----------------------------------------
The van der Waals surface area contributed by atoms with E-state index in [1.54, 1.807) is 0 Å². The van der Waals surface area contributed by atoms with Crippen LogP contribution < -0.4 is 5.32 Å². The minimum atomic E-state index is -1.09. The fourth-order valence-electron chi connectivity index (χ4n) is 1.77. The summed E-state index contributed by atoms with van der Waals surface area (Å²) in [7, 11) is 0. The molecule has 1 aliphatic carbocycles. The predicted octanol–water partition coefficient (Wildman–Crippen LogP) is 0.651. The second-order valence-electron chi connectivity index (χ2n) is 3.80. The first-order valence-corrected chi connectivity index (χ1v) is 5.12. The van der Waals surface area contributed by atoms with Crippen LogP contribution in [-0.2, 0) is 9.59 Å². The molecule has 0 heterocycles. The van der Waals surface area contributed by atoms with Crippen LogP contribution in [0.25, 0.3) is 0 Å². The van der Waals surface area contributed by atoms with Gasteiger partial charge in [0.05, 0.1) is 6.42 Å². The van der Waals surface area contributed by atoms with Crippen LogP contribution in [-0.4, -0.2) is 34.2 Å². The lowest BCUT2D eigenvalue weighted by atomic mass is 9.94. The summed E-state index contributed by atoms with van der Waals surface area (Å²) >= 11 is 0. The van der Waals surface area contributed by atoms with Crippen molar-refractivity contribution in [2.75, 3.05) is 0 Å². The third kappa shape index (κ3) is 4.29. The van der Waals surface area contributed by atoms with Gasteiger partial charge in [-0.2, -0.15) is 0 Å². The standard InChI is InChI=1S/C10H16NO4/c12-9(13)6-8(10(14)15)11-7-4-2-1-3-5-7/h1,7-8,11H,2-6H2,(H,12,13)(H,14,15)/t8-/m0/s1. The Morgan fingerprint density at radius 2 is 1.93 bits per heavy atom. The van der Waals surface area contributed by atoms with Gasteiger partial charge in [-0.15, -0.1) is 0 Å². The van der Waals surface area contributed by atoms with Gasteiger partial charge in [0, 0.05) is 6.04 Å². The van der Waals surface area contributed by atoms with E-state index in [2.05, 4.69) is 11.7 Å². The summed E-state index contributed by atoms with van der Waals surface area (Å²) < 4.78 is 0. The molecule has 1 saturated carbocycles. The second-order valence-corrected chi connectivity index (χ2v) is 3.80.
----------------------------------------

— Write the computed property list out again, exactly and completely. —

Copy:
The van der Waals surface area contributed by atoms with E-state index in [1.54, 1.807) is 0 Å². The van der Waals surface area contributed by atoms with Crippen LogP contribution < -0.4 is 5.32 Å². The minimum atomic E-state index is -1.09. The fourth-order valence-electron chi connectivity index (χ4n) is 1.77. The summed E-state index contributed by atoms with van der Waals surface area (Å²) in [7, 11) is 0. The molecule has 1 aliphatic carbocycles. The predicted octanol–water partition coefficient (Wildman–Crippen LogP) is 0.651. The second-order valence-electron chi connectivity index (χ2n) is 3.80. The first-order valence-corrected chi connectivity index (χ1v) is 5.12. The van der Waals surface area contributed by atoms with Crippen LogP contribution in [-0.2, 0) is 9.59 Å². The molecule has 0 heterocycles. The van der Waals surface area contributed by atoms with Crippen LogP contribution in [0.25, 0.3) is 0 Å². The van der Waals surface area contributed by atoms with Gasteiger partial charge in [0.05, 0.1) is 6.42 Å². The van der Waals surface area contributed by atoms with Crippen LogP contribution in [-0.4, -0.2) is 34.2 Å². The lowest BCUT2D eigenvalue weighted by atomic mass is 9.94. The summed E-state index contributed by atoms with van der Waals surface area (Å²) >= 11 is 0. The van der Waals surface area contributed by atoms with Crippen molar-refractivity contribution in [2.75, 3.05) is 0 Å². The third kappa shape index (κ3) is 4.29. The van der Waals surface area contributed by atoms with Gasteiger partial charge in [-0.2, -0.15) is 0 Å². The standard InChI is InChI=1S/C10H16NO4/c12-9(13)6-8(10(14)15)11-7-4-2-1-3-5-7/h1,7-8,11H,2-6H2,(H,12,13)(H,14,15)/t8-/m0/s1. The Morgan fingerprint density at radius 2 is 1.93 bits per heavy atom. The van der Waals surface area contributed by atoms with Gasteiger partial charge in [-0.15, -0.1) is 0 Å². The van der Waals surface area contributed by atoms with Gasteiger partial charge in [0, 0.05) is 6.04 Å². The van der Waals surface area contributed by atoms with E-state index in [2.05, 4.69) is 11.7 Å². The summed E-state index contributed by atoms with van der Waals surface area (Å²) < 4.78 is 0. The molecule has 1 saturated carbocycles. The second-order valence-corrected chi connectivity index (χ2v) is 3.80.